White Bait,—‘This is a fish which belongs especially to London; although it is obtainable in other rivers in Great Britain and the Continent, yet it is not sought for; great difference of opinion exists amongst naturalists as to what fish this is the young of; in my humble opinion, I think it is a species distinct of itself, having a life of short duration. It is caught only in brackish water, floating up and down the river, according to the tide,—in every dry summers as high up as Greenwich, and in very wet as low as Gravesend. They spawn in winter, and make their appearance, about one inch in length, early in March. They should be cooked as follows:
Put then in a cloth, which shake gently as to dry them, then place them in some very fine breadcrumbs and flour mixed; toss them lightly with the hands, take them out immediately and put them in a wire basket; and fry them in hot lard; one minute will cook them; turn them out on a cloth, sprinkle a little salt over, and serve very hot.
Alexis Soyer, The Modern Housewife (1850)
Whitebait is one of the few dishes (aside from roasted ox) I have found mentioned in relation to Soyer’s Symposium of All Nations.
In May 1851 The Atlas reported that ‘the Symposium will become a serious antagonist to the Greenwich and Blackwall White-Bait dinners, for in addition to the irreproachable cooking, white-bait is to be provided daily.’
In the UK, whitebait is generally regarded as immature sprats or herrings (although as Soyer indicates there was some debate in previous centuries as to whether they were a separate species altogether.) Lightly doused in flour or breadcrumbs they are deep fried and have been a staple on pub menus all over Britain for decades.
Beloved by Cabinet Ministers…
It appears they were also popular with Cabinet Ministers in the 19th century who would make their way down the Thames to Greenwich and Blackwall for whitebait suppers at the close of the parliamentary session. Charles Dickens was somewhat vexed as to why the ministers should want to make this trip but Valerie Mars (who has written a great article on the subject) has suggested that it was an excuse for a less formal boys night out.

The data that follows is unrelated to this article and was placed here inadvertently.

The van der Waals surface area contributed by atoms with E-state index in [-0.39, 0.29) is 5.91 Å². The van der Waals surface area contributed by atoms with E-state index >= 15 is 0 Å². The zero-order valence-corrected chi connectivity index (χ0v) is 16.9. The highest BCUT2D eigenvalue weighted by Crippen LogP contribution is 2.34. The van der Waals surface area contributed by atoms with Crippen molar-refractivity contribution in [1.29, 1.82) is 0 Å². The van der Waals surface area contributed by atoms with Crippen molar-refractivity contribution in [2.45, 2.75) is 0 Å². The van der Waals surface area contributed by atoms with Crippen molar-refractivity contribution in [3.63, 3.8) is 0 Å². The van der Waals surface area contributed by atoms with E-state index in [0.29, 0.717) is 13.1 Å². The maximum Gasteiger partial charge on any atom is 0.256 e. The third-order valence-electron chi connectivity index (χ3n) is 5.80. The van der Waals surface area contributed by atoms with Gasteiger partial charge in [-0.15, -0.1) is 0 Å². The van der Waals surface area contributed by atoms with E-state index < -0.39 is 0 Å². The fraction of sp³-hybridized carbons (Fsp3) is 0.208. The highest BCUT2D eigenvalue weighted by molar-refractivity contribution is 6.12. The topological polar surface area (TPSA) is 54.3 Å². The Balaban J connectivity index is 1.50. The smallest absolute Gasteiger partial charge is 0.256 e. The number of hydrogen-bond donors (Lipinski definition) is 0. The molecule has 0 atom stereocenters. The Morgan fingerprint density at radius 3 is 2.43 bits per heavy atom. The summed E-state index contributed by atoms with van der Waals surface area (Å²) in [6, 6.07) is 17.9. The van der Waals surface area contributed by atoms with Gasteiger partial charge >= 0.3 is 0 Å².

Sustainability seems to have been less of a concern for our Victorian forebears. As much as I do enjoy whitebait it does appear a little out of sorts to eat such tiny fish. The Marine Stewardship Council list sprats as being OK to eat but notes that improvement in their levels is needed adding that ‘some sprat populations are under pressure from heavy fishing.’ Mackerel is more sustainable so I have opted to use goujons of this fish rather than young sprats or herrings for my homage to Victorian whitebait.
E S Dallas author of Kettner’s Book of the Table (1877) is adamant that the fish should be coated only in flour (sometimes devilled with the addition of cayenne) and fried in beef fat (lard was a popular alternative). Most Victorian cookery writers, including Eliza Acton (who provides a ‘Greenwich Receipt’ for whitebait in Modern Cooking for Private Families), suggest serving this dish with brown bread and butter and a wedge of lemon. Abraham Hayward recommends a glass of champagne as a suitable beverage which I imagine would have been a very popular tipple for the Cabinet Ministers of the day.
Ingredients for 2 people as a starter or snack
2 x fresh mackerel fillets
3 tbsp plain flour
¼ tsp Cayenne or ground black pepper
¼ tsp fine sea salt
Vegetable oil for shallow frying
Lemon wedges and salt to serve
Check the mackerel fillets for bones removing any you come across. Mix the flour, cayenne and the salt on a plate.
Cut the mackerel fillets into slices about 1cm wide. Toss them in the spiced flour
Add about 2-3 cm depth worth of oil to a deep frying pan or wok then heat the until fairly hot. A small piece of bread should sizzle vigorously and turn brown quite quickly. Personally, I don’t think it’s worth setting up a deep fat fryer for such a small quantity but be my guest if you would prefer to do it that way.
Carefully lay some of the flour dredged goujons in the hot fat. Fry for around 1 minute giving the goujons a quick stir every now and then to ensure they take on an even colour. You may need to do this in batches. Once cooked removed with a slotted spoon and drain on some kitchen towel. Keep warm in a low oven (75℃) while you cook the rest.
Serve immediately with bread and butter and a wedge of lemon.
Sources & Further Reading
Acton, E. Modern Cookery for Private Families (1845)
The Atlas, M. Soyer’s Symposium. 17 May 1851. (Accessed online at https://www.britishnewspaperarchive.co.uk)
Dallas, E. S. Kettner’s Book of the Table. (1877)
Dickens, C. Household Words Volume VII (1853) (Accessed online at Dickens Journals Online)
Hayward, A. The Art of Eating. (1852)
Mars, V. Little Fish and Large Appetites: Victorian Whitebait Dinners at Blackwall, Gravesend and Greenwich in Fish: Food from the Waters edited by Harlan Walker (Oxford Symposium, 1998)
Soyer, A. The Modern Housewife, Or Ménager̀e: Comprising Nearly One Thousand Receipts (1850)